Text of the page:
Wednesday, January 27

Triathlon around the world: Jonas Deichmann swims 450 kilometers


EIt’s not that he didn’t know what he was getting into. Jonas Deichmann can look back on a long experience with extraordinary endurance performances. A very long experience: He holds the records for continental crossings by bicycle from Portugal to Siberia (14,000 kilometers in 64 days), from Alaska to Tierra del Fuego (23,000 kilometers in 97 days) and from the North Cape to South Africa (18,000 kilometers in 72 days). But even that only helped him to a limited extent. Because in the past few weeks, the 33-year-old adventurer has been out and about in a different way: According to his own account, he swam 450 kilometers along the Adriatic coast, from the Croatian seaside resort of Karlobag, and reached the last Sunday after 54 days, which he mainly spent in the water City of Dubrovnik. He announced that it was a record again – this time for the longest swim route without an escort boat.

Bernd Steinle

Bernd Steinle

Editor in the section “Germany and the World”.

In fact, as with his other long-term projects, Deichmann is on the move without outside help, on his own, “unsupported”, as it is called in the jargon of adventurers. In this case that meant: he pulled his luggage behind him in the water in a specially made raft. In the first week, the supply options along the coast were so sparse that the adequate calorie intake was in acute danger, so he decided to temporarily pull a second waterproof raft with him, in which he had stowed food. Due to lack of space, he did not bring a tent with him. To stay overnight he looked for sleeping places that were as dry as possible and protected from the wind. That worked sometimes well and often not so well. “For many nights I stayed on rocks and in the rain,” said Deichmann after he had reached Dubrovnik.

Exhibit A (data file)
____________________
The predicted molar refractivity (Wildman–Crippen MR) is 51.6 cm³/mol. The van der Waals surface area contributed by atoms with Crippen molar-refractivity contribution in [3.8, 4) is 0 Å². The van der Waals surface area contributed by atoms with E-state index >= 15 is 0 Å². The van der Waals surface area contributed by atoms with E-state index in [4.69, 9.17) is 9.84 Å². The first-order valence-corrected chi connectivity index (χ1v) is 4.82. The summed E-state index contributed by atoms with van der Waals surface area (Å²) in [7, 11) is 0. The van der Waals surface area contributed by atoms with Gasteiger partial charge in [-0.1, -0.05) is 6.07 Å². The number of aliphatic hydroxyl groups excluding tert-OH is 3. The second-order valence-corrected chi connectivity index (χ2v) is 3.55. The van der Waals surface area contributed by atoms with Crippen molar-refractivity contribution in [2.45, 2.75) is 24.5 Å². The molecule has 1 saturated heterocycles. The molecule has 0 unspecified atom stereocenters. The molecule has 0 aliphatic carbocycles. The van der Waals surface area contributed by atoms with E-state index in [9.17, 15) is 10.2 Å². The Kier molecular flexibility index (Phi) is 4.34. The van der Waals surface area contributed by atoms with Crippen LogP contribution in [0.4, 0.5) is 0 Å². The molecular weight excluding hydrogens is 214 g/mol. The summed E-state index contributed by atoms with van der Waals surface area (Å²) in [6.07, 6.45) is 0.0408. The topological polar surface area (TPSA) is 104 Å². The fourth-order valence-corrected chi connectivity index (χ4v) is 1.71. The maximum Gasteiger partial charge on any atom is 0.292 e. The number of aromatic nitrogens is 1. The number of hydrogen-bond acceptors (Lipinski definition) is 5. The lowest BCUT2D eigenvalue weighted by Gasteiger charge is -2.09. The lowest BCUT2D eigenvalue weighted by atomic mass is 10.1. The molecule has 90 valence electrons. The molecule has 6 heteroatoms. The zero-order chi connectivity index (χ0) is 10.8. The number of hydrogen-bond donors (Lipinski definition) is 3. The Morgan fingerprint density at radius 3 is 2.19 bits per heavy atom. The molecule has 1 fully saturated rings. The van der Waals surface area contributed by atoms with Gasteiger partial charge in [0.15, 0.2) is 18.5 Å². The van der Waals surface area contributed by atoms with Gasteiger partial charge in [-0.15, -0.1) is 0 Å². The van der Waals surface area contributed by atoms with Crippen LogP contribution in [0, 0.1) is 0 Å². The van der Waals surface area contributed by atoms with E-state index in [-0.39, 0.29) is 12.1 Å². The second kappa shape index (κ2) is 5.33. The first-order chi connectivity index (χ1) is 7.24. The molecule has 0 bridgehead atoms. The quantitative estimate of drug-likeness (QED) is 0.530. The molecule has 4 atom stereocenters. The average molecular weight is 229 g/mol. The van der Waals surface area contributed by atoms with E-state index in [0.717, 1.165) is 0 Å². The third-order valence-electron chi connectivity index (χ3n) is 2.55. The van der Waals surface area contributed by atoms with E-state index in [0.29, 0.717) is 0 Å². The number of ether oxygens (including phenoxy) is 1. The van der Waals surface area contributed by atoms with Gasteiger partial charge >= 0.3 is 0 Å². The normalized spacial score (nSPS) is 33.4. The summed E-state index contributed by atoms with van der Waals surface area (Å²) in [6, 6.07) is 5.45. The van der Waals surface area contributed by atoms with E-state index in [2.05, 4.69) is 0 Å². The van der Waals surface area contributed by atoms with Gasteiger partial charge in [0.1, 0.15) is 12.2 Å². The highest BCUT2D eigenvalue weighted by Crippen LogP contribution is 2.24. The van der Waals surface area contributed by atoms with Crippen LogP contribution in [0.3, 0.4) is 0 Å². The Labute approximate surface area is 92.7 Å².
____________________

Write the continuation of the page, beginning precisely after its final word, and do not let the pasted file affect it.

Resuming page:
Always with a raft: Jonas Deichmann transports his luggage himself when swimming.


Always with a raft: Jonas Deichmann transports his luggage himself when swimming.
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Image: Markus Weinberg

He was out in the water for up to eight hours a day, besides the enormous distance, storms, high waves, currents and jellyfish made life difficult for him. Right at the beginning he had to pause for two days because he was barely able to make any progress due to strong south winds. “I’m glad I did that and saw the world from a different perspective,” said Deichmann. “It had its good moments, but I don’t want to do it again. I am and will remain a cyclist. “

That is a good thing, because extreme athletes change saddles in Dubrovnik. In part two of the triathlon he has set out to do, he is cycling around the world, with a total distance of over 40,000 kilometers. He wants to travel to Asia through the Balkans and Turkey, and then to China in the spring. The plan there is to cross the Pacific to San Francisco by sail, walk a good 5000 kilometers across the United States, take a sailboat across the Atlantic and finally cycle the few kilometers from Lisbon to Munich. He wants to be back in about a year.

The important thing is to always stay positive

The most important thing about these trips is: always stay positive. “95 percent of such extreme tours are a matter of the head,” said Deichmann in August when he was preparing for the big round with a triathlon around Germany. It has always been his dream to travel around the world without having to get on a plane. Now he is right in the middle of this dream. His next big challenge will be the Siberian winter.


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